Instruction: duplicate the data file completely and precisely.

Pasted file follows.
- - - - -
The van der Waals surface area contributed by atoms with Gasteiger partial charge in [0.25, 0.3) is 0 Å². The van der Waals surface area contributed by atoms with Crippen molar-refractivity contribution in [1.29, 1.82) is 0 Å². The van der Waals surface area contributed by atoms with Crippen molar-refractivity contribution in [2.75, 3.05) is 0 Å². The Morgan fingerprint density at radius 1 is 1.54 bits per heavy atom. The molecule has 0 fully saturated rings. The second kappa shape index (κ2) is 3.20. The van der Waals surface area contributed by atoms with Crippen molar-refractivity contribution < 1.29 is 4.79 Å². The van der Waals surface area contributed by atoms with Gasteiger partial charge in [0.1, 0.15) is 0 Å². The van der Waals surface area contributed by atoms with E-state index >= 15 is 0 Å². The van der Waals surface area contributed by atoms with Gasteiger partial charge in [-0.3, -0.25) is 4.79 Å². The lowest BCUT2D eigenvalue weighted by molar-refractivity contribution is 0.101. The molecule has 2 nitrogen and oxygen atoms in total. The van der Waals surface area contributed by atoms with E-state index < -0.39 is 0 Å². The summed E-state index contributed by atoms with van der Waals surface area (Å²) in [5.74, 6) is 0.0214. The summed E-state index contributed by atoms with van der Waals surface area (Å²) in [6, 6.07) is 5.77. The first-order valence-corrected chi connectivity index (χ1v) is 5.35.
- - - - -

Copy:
The van der Waals surface area contributed by atoms with Gasteiger partial charge in [0.25, 0.3) is 0 Å². The van der Waals surface area contributed by atoms with Crippen molar-refractivity contribution in [1.29, 1.82) is 0 Å². The van der Waals surface area contributed by atoms with Crippen molar-refractivity contribution in [2.75, 3.05) is 0 Å². The Morgan fingerprint density at radius 1 is 1.54 bits per heavy atom. The molecule has 0 fully saturated rings. The second kappa shape index (κ2) is 3.20. The van der Waals surface area contributed by atoms with Crippen molar-refractivity contribution < 1.29 is 4.79 Å². The van der Waals surface area contributed by atoms with Gasteiger partial charge in [0.1, 0.15) is 0 Å². The van der Waals surface area contributed by atoms with E-state index >= 15 is 0 Å². The van der Waals surface area contributed by atoms with Gasteiger partial charge in [-0.3, -0.25) is 4.79 Å². The lowest BCUT2D eigenvalue weighted by molar-refractivity contribution is 0.101. The molecule has 2 nitrogen and oxygen atoms in total. The van der Waals surface area contributed by atoms with E-state index < -0.39 is 0 Å². The summed E-state index contributed by atoms with van der Waals surface area (Å²) in [5.74, 6) is 0.0214. The summed E-state index contributed by atoms with van der Waals surface area (Å²) in [6, 6.07) is 5.77. The first-order valence-corrected chi connectivity index (χ1v) is 5.35.